By Robert E. Martin
The Texas plant hired several young men at the beginning of the summer. After that first week, they fired all of them and kept me. The lesson I learned from this experience was: It always pays to exceed expectations when working for a new employer—it is the quickest way to job security. Indeed, it is a good idea to make a habit of exceeding expectations. There is a downside, however. This practice will not endear you to your coworkers and you will experience some pushback from them.
A classic problem in the labor market is sorting workers for qualifications and capabilities. This is a problem all companies have, for an application and interview does not always show how the new worker will perform. You don’t want to retain unsatisfactory employees. The steel plant used a clever method to screen labor, immediately giving new employees difficult jobs and observing performance. I saw different varieties of this technique in my career, and learned more about it through readings in economics. I passed the test of mettle.
The next week, they moved me around to several different stations in the plant process where I worked under journeyman supervisors. After that, I worked with the foreman. He took me under his wing and taught me various jobs. Then, he assigned me to driving a forklift. I spent the rest of the summer on the forklift. I enjoyed working at this plant. Hard work never bothered me. What I would run afoul of was the union shop.
It was a union plant. Being just a summer worker, there was no attempt to recruit me. I did not know the union culture. One day, I heard a lunch conversation about a union meeting to take place the following night. Working with the foreman that afternoon, I mentioned the meeting and asked what it was about. I assumed the foreman was in the union, but he was not. The union was organizing a strike. I had no idea! The foreman immediately went to speak to the union stewards. Naïve, young Bob had stepped into it—now I was a snitch and there was no way to explain what had happened. My life became a living hell.
The union steward especially despised me, razzing me about being a “college boy” in front of others and isolating me. Then it became more than a psychological war, it got dangerous. One of my co-workers was a big fellow but known to be a slacker, shirking his share of the work. He and I were assigned to use a crane to unload coils of steel rod from a freight car. I worked in the car, placing the hook from the crane into these steel coils that weighed a couple of thousand pounds and were about five feet in diameter. The other fellow ran the crane, lowering the hook for me to attach, which would then lift the roll and move it out onto the floor for the fork lift to deliver. But the hook would come crashing down into that car. The job of hooking up these coils was not random; they could come rolling on top of you if not removed in order.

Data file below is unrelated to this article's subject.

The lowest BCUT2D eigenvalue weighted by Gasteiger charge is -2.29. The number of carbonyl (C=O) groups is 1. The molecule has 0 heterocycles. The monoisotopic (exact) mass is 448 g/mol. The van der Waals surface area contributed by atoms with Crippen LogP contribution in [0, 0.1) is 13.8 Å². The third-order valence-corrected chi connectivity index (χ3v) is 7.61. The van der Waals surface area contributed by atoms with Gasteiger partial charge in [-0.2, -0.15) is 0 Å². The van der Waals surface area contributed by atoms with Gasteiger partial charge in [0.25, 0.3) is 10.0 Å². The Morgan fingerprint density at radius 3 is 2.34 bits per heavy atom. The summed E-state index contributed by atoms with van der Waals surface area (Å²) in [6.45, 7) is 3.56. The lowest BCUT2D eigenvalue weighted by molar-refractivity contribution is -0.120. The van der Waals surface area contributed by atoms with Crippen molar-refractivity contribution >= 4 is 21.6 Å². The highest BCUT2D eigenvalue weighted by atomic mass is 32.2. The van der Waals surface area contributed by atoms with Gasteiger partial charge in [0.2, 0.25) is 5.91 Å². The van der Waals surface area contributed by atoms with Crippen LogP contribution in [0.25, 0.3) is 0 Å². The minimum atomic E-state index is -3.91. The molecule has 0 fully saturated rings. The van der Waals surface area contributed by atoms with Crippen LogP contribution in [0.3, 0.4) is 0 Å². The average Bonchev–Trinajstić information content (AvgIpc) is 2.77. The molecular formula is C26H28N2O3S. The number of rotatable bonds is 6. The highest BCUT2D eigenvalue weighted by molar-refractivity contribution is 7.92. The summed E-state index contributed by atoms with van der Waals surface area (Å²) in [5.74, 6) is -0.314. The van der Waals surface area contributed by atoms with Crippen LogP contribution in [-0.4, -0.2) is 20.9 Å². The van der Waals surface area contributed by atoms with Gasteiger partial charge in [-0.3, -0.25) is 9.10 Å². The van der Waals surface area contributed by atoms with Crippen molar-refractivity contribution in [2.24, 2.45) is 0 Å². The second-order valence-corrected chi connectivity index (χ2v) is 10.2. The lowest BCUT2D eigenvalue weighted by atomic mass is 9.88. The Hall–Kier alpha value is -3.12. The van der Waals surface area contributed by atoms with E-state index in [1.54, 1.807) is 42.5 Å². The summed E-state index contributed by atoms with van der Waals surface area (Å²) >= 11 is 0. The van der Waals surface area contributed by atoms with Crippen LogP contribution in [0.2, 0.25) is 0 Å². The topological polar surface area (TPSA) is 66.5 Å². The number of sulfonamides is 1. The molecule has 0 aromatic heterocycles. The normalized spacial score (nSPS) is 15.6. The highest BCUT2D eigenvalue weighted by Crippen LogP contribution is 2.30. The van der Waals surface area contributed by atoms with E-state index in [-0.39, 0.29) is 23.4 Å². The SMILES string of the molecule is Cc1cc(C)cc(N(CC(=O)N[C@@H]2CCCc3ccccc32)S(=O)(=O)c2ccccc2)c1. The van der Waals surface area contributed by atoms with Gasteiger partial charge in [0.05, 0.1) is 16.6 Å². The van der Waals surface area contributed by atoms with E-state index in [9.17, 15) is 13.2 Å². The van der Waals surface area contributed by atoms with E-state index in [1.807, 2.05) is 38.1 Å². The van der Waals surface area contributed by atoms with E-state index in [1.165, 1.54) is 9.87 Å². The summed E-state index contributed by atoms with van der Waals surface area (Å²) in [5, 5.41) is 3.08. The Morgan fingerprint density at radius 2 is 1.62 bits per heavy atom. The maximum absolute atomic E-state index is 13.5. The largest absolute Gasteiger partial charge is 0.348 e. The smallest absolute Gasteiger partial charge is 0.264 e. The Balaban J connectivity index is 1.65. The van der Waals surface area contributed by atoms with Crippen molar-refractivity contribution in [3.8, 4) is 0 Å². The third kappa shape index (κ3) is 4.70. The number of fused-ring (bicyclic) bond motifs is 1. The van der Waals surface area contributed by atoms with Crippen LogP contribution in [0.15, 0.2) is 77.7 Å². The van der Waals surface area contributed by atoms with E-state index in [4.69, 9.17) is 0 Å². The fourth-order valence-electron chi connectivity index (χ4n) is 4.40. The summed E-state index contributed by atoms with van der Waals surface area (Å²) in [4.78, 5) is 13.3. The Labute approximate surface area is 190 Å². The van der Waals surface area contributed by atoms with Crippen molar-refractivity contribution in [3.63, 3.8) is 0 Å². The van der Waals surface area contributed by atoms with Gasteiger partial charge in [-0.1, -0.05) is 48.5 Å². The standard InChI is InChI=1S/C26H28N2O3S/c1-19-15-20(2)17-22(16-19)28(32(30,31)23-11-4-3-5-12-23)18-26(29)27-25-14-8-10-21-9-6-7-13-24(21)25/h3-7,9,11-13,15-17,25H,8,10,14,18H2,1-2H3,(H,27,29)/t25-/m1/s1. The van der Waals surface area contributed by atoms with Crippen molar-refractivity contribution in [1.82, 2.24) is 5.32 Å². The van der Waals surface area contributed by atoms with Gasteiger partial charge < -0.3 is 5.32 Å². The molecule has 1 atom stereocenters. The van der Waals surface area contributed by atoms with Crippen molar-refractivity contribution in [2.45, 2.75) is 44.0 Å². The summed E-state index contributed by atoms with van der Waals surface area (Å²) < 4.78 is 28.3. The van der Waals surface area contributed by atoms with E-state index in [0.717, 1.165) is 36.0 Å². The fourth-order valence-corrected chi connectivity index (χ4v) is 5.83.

On another occasion I was running the fork lift, which could carry two of the coils of rod back to the bull block loading area where they were kept. It should have been a smooth operation, but the crane operator did his best to make it more difficult since he dumped the coils on the ground. I didn’t comment, just did my best.
The foreman came into view and saw what was happening. He got Pissed Off!He chewed the guy out, and I learned that my coworker should “…know this works best by lowering those coils right onto the fork lift!” The crane operator said that I took too long to get the coils hooked up, and he was wasting time waiting for me. He tried to make me look bad. But I learned that normally it was a three-person job.
There was another incident at the rail head. I was in the car, working, which meant a lot of bending over. The safety procedure was to holler, “Ready to pull that!” when you were standing up, ready to observe and catch the big steel hook as it descended from overhead, swinging, guided by another worker. But several times as I stood up the hook was swinging into the car, and I could have been severely hurt. It was a deliberate attempt by the man to put me in jeopardy. I realized I was in danger and stood up and leaned over the edge of the car. There was a worker bragging to the crane operator about what he had done to me! I just looked at him. The men stopped laughing and then they became uncomfortable. I had no more trouble from that kid.
The summer was a living hell, not from the hard work, which I enjoyed, but because my co-workers would put me in harm’s way if they could. I had learned that in addition to the job itself, it was important to learn the workplace culture as fast as possible.
When I left at the end of the summer, the plant manager made a point of telling me I could work for them “anytime you want to!” I thanked him and said I was off to graduate school.
© Robert E. Marin, PhD 2018, all rights reserved. Used by permission.
Robert E. Martin, PhD, is the author of several books about economics, including The College Cost Disease: Higher Cost and Lower Quality. The story “Test of Mettle” is excerpted from his forthcoming memoir, My American Life: Minimizing Regrets, privately published by Perfect Memoirs. Bob is Emeritus Boles Professor of Economics, Centre College, Danville, Kentucky.